The Oosterschelde Storm Surge Barrier: A Test Case for Dutch Water Technology, Management, and Politics
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Technology and Culture 43.3 (2002) 569-584

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The Oosterschelde Storm Surge Barrier
A Test Case for Dutch Water Technology, Management, and Politics

Wiebe E. Bijker


"God created the world, and the Dutch created the Netherlands." The old adage summarizes—albeit in an immodest, not to say blasphemous, way—the popular Dutch view of their relationship to water. There is some truth in it: about half the country is below sea level and would be flooded without the dikes that hold back the waters of the rivers and the sea. But the relationship is not as straightforward—humans dominating nature—as the phrase suggests. It is, for example, mediated in complex ways by science and technology. In this essay I will focus on one recent crisis in this relationship between the Dutch and the sea, the disastrous flood of 1953, and its resolution through the Delta Plan, and in particular the building of the storm surge barrier in the Oosterschelde. 1 [End Page 569]

Technology has always played a central role in the relationship between the Dutch and the sea. From the earliest mound constructions, built to keep farm houses and outbuildings dry during the frequent floods, to windmills and steam-driven pumping stations the Dutch have actively tried to control their environment with technology. 2 But the science and technology needed for the Delta Plan, and especially the research and high-tech solutions used in the construction of the Oosterschelde barrier, constituted a radical departure from centuries-old traditions.

During the nineteenth century and the first half of the twentieth century, relations between government agencies and private construction companies involved in the building and maintenance of dikes, locks, sluices, and other water control structures were subject to routines and procedures that provided for adequate checks and balances. The central government agency responsible for the water control system, the Rijkswaterstaat, typically designed harbors, dikes, sluices, bridges, and so on, and then contracted the construction out to private companies. These companies submitted bids, sometimes joining together in consortia when the project was big and complicated, and the company or consortium with the lowest bid received the contract. Once construction began, the Rijkswaterstaat monitored the process. This style of management was radically changed for the Oosterschelde project. 3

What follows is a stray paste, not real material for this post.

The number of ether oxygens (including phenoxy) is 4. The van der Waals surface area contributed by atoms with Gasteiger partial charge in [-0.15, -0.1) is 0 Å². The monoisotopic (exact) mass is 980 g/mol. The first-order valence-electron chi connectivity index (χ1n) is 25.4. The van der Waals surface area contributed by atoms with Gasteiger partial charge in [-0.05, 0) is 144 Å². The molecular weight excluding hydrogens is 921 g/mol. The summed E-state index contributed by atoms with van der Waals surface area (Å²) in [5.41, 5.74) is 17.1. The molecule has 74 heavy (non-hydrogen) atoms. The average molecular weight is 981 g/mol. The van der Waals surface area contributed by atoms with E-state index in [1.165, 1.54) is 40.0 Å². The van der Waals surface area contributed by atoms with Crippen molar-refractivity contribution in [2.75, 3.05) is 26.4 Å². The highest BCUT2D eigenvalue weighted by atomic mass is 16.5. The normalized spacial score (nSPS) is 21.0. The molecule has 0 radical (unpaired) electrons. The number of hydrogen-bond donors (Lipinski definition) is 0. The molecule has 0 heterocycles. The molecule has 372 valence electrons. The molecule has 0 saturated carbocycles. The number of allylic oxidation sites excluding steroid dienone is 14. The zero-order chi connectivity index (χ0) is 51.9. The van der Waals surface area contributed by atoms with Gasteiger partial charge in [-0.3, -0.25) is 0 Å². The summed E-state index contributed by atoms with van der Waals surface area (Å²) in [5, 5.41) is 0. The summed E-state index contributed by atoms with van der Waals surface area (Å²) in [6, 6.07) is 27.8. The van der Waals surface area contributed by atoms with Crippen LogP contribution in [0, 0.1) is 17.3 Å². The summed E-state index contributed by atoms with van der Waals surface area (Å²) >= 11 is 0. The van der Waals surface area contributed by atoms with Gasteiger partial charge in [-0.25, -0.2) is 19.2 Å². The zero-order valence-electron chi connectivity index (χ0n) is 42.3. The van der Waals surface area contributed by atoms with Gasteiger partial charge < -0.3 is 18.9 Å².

The earliest forms of democracy in the Netherlands were related to dike and sluice maintenance and management. From the twelfth century onward, specialized water boards (waterschappen), supervised by elected councils, assumed responsibility for local dikes and sluices. These boards constituted a highly decentralized form of democracy in which all landowners had voting rights, with the weight of each vote depending on the extent of the landowner's property. The Delta Plan can be seen as a fundamental change in the balance between local and national water politics.

The Delta Plan, and particularly the Oosterschelde project, precipitated a crisis involving three aspects of the relationship between the Dutch and the sea: technology, management, and political culture. I will argue, however, that in the end that crisis only reinforced the basic characteristics of this relationship.

The 1953 Flood

On 31 January 1953, a Saturday night, ebb tide did not bring a lowering of the water level as it always does. Then, as the tide began to come in, a [End Page 570] storm pushed the water to higher than normal levels. In the early morning of 1 February the sea reached the top of the dikes in Zeeland, at the southern end of the Dutch coast. Waves started to nibble at the back slopes of the dikes, which are not armored by stones, undermining them from the rear, and eventually the dikes broke. Quickly the breaches were scoured out by the seawater rushing into the polders, several meters below sea level (fig. 1).

Analyses later showed that it had been neither a particularly high spring tide nor an exceptionally strong storm. It had, however, been a long-lasting storm, and, crucially, one that had changed direction in a very particular manner at exactly the wrong moment. A...